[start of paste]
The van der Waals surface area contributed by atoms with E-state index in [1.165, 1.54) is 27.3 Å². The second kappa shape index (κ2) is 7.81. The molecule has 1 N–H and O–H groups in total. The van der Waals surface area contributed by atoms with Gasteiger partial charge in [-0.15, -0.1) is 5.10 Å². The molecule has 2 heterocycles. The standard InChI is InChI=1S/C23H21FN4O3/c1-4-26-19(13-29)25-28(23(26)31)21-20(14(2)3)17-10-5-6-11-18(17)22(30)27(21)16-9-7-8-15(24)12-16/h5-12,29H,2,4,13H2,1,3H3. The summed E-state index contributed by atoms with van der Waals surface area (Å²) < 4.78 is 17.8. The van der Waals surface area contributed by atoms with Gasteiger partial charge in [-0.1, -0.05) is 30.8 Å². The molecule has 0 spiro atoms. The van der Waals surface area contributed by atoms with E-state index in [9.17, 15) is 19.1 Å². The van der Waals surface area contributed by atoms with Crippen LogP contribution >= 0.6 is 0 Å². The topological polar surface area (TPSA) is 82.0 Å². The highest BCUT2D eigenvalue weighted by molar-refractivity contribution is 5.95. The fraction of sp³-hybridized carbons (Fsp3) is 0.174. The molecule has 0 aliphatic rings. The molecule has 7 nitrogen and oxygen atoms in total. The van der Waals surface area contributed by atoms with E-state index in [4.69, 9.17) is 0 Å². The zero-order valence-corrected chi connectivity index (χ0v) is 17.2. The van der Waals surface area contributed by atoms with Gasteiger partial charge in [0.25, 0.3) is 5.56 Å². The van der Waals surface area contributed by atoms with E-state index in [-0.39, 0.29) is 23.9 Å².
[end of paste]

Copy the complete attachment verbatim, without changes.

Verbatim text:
The van der Waals surface area contributed by atoms with E-state index in [1.165, 1.54) is 27.3 Å². The second kappa shape index (κ2) is 7.81. The molecule has 1 N–H and O–H groups in total. The van der Waals surface area contributed by atoms with Gasteiger partial charge in [-0.15, -0.1) is 5.10 Å². The molecule has 2 heterocycles. The standard InChI is InChI=1S/C23H21FN4O3/c1-4-26-19(13-29)25-28(23(26)31)21-20(14(2)3)17-10-5-6-11-18(17)22(30)27(21)16-9-7-8-15(24)12-16/h5-12,29H,2,4,13H2,1,3H3. The summed E-state index contributed by atoms with van der Waals surface area (Å²) < 4.78 is 17.8. The van der Waals surface area contributed by atoms with Gasteiger partial charge in [-0.1, -0.05) is 30.8 Å². The molecule has 0 spiro atoms. The van der Waals surface area contributed by atoms with E-state index in [9.17, 15) is 19.1 Å². The van der Waals surface area contributed by atoms with Crippen LogP contribution >= 0.6 is 0 Å². The topological polar surface area (TPSA) is 82.0 Å². The highest BCUT2D eigenvalue weighted by molar-refractivity contribution is 5.95. The fraction of sp³-hybridized carbons (Fsp3) is 0.174. The molecule has 0 aliphatic rings. The molecule has 7 nitrogen and oxygen atoms in total. The van der Waals surface area contributed by atoms with E-state index in [4.69, 9.17) is 0 Å². The zero-order valence-corrected chi connectivity index (χ0v) is 17.2. The van der Waals surface area contributed by atoms with Gasteiger partial charge in [0.25, 0.3) is 5.56 Å². The van der Waals surface area contributed by atoms with E-state index in [-0.39, 0.29) is 23.9 Å².